March 30th, 2007 by Bob Bly
When you set your product prices or service fees, do you consider only what price is going to make you the most money?
Or does the idea of whether the price is fair and reasonable — and whether people can afford it — play a role in your pricing.
Reason I ask: an article in The Week (4/6/07, p. 13) reports that Halliburton billed the federal government $27.4 million for a shipment of natural gas from Kuwait that cost the company $82,000.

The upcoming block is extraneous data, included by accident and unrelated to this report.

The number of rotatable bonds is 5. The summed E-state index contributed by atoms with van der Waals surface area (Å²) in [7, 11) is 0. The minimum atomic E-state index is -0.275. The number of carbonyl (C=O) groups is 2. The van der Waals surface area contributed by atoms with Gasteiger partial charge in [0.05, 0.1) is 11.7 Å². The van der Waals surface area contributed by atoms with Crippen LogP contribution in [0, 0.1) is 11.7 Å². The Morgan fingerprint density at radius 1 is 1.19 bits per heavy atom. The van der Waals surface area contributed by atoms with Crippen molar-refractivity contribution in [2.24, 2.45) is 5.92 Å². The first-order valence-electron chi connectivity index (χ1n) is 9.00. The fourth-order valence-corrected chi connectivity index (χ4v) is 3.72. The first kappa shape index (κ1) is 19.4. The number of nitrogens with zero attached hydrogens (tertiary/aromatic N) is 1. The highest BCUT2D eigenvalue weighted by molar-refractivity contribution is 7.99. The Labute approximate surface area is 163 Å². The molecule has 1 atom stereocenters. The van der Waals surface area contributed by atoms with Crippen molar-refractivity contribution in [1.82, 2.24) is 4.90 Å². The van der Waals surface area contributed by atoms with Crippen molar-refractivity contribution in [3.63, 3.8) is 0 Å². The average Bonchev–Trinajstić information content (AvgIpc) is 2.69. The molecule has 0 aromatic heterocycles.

According to the article, Halliburton claimed the extra charges were justified by the danger of transporting gas over Iraq’s sniper-infested, booby-trapped roads.
Do you think Halliburton is:
A. Being fairly compensated for the risk involved?
B. Ripping off the American government and people which, given its White House connects with Dick Cheney, should be investigated with an eye toward prosecution?
And the bigger picture question: can pricing for a product or service be so high it becomes at best unseemly or at worst downright immoral?
If so, at what point does that occur?
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